Drone Law Today

By Steven M. Hogan

About this podcast   English

Welcome to Drone Law Today! This show dives into the fast-moving world of state and federal drone law. Drone technology is moving fast. The law is changing quickly. Our mission is to help you make sense of it all. Your host, Steve Hogan, is a Florida lawyer who has represented drone companies since 2012. Learn more at www.dronelawtoday.com
In this podcast

Steve Hogan

Drone Law Today

Machine generated. There may be errors. Report errors to us.
Dec. 24, 2017
That's a wrap. The podcast is closing for good at the end of 2017. Thanks for everything.  -Steve
Dec. 4, 2017
You are doing something heroic. Make it a good story. Links for You: State Drone Law on Amazon The Horse and His Boy   Listen in iTunes Listen in Stitcher   Nothing in this podcast is legal advice! Please don’t make legal decisions for yourself or your business before consulting counsel of your choice. Thanks for Everything, -Steve
Nov. 6, 2017
Today we have a real treat. Professor Shawn Bayern joins us to talk about artificial intelligence “inhabiting” business organizations. The ghost in the LLC, if you will. You may recall our conversation with Matt Scherer recently, where he took issue with Bayern’s ideas on business entities without humans in them. This conversation is the “counterpoint” to that conversation, at least at one level. Then we go deeper. Way deeper. And we touch on the things that really matter in this area of law, thought, and philosophy. One warning, though: We go deep fast. And we don’t lay a lot of groundwork for the things we launch into. So if you haven’t heard our talk with Matt Scherer yet, go listen to that first. That will give you background enough to ride along on these issues. Or just jump in. Do what you feel. Links for You: Shawn Bayern’s FSU Page Bayern: Implications of Modern Business-Entity Law for the Regulation of Autonomous Systems Bayern: Bitcoins and Independently Wealthy Software Bayern: Company Law and Autonomous Systems Bayern: Dynamic Common Law and Bitcoin   Holmes: The Common Law Kurzweil: The Singularity is Near Lem: Summa Technologiae Chalmers: The Conscious Mind   Robots Are Not People, with Matt Scherer State Drone Law on Amazon   Listen in iTunes Listen in Stitcher Listen on YouTube Nothing in this podcast is legal advice! Please don’t make legal decisions for yourself or your business before consulting counsel of your choice. Thanks for Everything, -Steve
Oct. 10, 2017
New things are happening. The first new thing is the publication of State Drone Law (Second Edition). If you’re on the mailing list, you already got a free copy. (If you’re not, sign up at www.dronelawtoday.com/book and get yours). Hard copies are up on Amazon. Leave us a review there – those five-star ratings really matter. The second new thing is that we finally have a federal preemption ruling on local drone laws. Check out the order in Singer v. City of Newton, below. The third new thing is what comes next for this podcast. You might already have a sense of where we’re going next if you’ve been paying close attention. Tune in for a preview of what 2018 may bring. Links for You: State Drone Law on Amazon Order from Singer v. City of Newton NeuraLink Article (from Wait but Why)   Listen on YouTube Nothing in this podcast is legal advice! Please don’t make legal decisions for yourself or your business before consulting counsel of your choice. Keep on Flying, -Steve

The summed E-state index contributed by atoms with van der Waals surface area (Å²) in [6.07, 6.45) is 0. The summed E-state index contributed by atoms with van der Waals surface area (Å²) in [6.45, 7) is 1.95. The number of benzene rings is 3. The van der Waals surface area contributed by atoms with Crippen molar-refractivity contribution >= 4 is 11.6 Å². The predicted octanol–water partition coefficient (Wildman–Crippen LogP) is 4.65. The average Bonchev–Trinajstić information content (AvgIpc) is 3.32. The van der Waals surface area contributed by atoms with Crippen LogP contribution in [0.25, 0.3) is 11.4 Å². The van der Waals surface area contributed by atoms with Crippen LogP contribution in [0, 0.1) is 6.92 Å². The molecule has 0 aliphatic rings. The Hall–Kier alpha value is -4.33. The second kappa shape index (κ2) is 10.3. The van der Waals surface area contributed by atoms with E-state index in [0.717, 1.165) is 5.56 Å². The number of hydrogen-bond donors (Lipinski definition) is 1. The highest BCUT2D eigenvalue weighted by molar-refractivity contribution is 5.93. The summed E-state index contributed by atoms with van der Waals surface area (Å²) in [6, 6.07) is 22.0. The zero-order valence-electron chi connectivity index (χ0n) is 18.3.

Sept. 4, 2017
This episode was one of the best conversations I’ve ever had in my life. This was something special. Matt Scherer, the A.I. Lawyer himself, joins us again to talk about his recent blog posts on “Robotic Personhood.” Here’s the set-up: A well-regarded law professor, Shawn Bayern, published a law review article arguing that it is possible under current limited liability company (“LLC”) laws to create a legal entity (an LLC) that was completely run and occupied by an Artificial Intelligence system. Essentially, Bayern’s argument was that you could create an “A.I. Person” under the current laws, in that you could have a legal entity operating without any human involved. That’s an “out there” concept. Matt disagreed with Bayern’s arguments. He laid out his counter-arguments in a series of blog posts, linked down below, that “go deep” into the statutory analysis. So we get into that a little bit. But the bigger conversation we started having was about the bigger concept of A.I. personhood. How do you even think about that? Why should you care?  Well, you should care. This may be the biggest legal question our society has ever faced.   If you know me by now, Drone Law Nation, you know that I play it straight with you. This time is no different. I really think that this issue is a big freaking deal. It’s something we have to talk about. This episode records our attempt to do just that. To talk about things that are hard to even describe. Listen in. And think about what’s next.   Drone Law Nation is the Best. Drone Law Nation, you are THE BEST. Thank to everyone who has clicked the “Support” link at www.dronelawtoday.com/support before doing your Amazon shopping. It costs you nothing extra, and a few pennies are thrown back our way. Thank you for your support.   Links for You: Matt Scherer’s Law Firm Contact Information AI Personhood Blog Post Part 1 AI Personhood Blog Post Part 2 AI Personhood Blog Post Part 3 Professor Bayern’s Article Oliver Wendell Holmes, Jr. – The Common Law Our first interview with Matt Our first “AI” episode Nothing in this podcast is legal advice! Please don’t make legal decisions for yourself or your business before consulting counsel of your choice. Keep on Flying, -Steve  
Aug. 7, 2017